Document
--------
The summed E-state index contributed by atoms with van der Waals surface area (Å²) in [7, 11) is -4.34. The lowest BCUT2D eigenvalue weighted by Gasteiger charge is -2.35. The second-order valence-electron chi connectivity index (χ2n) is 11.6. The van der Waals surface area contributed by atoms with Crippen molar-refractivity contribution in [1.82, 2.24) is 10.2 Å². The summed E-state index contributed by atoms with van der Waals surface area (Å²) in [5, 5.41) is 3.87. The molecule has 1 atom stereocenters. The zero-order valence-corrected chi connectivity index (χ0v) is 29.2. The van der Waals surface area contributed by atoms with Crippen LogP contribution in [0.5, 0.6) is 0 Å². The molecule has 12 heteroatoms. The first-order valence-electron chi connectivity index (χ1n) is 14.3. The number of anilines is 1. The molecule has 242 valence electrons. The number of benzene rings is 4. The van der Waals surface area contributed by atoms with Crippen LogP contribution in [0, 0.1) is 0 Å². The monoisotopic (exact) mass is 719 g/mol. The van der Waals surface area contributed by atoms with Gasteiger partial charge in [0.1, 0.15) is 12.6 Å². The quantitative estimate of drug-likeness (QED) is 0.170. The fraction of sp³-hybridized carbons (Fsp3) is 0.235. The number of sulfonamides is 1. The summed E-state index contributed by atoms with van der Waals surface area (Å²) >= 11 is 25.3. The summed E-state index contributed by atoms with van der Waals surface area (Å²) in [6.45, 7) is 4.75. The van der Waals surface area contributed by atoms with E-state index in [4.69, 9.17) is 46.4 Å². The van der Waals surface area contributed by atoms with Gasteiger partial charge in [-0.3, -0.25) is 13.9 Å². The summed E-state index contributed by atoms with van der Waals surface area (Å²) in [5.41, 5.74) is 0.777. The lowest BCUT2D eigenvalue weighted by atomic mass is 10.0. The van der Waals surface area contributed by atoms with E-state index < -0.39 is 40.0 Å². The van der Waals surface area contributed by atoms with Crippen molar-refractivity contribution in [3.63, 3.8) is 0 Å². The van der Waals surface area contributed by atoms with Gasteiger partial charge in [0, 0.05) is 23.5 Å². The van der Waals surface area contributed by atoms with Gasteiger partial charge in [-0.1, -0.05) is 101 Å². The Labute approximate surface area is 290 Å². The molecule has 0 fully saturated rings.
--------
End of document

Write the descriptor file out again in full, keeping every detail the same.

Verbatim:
The summed E-state index contributed by atoms with van der Waals surface area (Å²) in [7, 11) is -4.34. The lowest BCUT2D eigenvalue weighted by Gasteiger charge is -2.35. The second-order valence-electron chi connectivity index (χ2n) is 11.6. The van der Waals surface area contributed by atoms with Crippen molar-refractivity contribution in [1.82, 2.24) is 10.2 Å². The summed E-state index contributed by atoms with van der Waals surface area (Å²) in [5, 5.41) is 3.87. The molecule has 1 atom stereocenters. The zero-order valence-corrected chi connectivity index (χ0v) is 29.2. The van der Waals surface area contributed by atoms with Crippen LogP contribution in [0.5, 0.6) is 0 Å². The molecule has 12 heteroatoms. The first-order valence-electron chi connectivity index (χ1n) is 14.3. The number of anilines is 1. The molecule has 242 valence electrons. The number of benzene rings is 4. The van der Waals surface area contributed by atoms with Crippen LogP contribution in [0, 0.1) is 0 Å². The monoisotopic (exact) mass is 719 g/mol. The van der Waals surface area contributed by atoms with Gasteiger partial charge in [0.1, 0.15) is 12.6 Å². The quantitative estimate of drug-likeness (QED) is 0.170. The fraction of sp³-hybridized carbons (Fsp3) is 0.235. The number of sulfonamides is 1. The summed E-state index contributed by atoms with van der Waals surface area (Å²) >= 11 is 25.3. The summed E-state index contributed by atoms with van der Waals surface area (Å²) in [6.45, 7) is 4.75. The van der Waals surface area contributed by atoms with E-state index in [4.69, 9.17) is 46.4 Å². The van der Waals surface area contributed by atoms with Gasteiger partial charge in [-0.3, -0.25) is 13.9 Å². The summed E-state index contributed by atoms with van der Waals surface area (Å²) in [5.41, 5.74) is 0.777. The lowest BCUT2D eigenvalue weighted by atomic mass is 10.0. The van der Waals surface area contributed by atoms with E-state index < -0.39 is 40.0 Å². The van der Waals surface area contributed by atoms with Crippen molar-refractivity contribution in [3.63, 3.8) is 0 Å². The van der Waals surface area contributed by atoms with Gasteiger partial charge in [0, 0.05) is 23.5 Å². The van der Waals surface area contributed by atoms with Gasteiger partial charge in [-0.1, -0.05) is 101 Å². The Labute approximate surface area is 290 Å². The molecule has 0 fully saturated rings.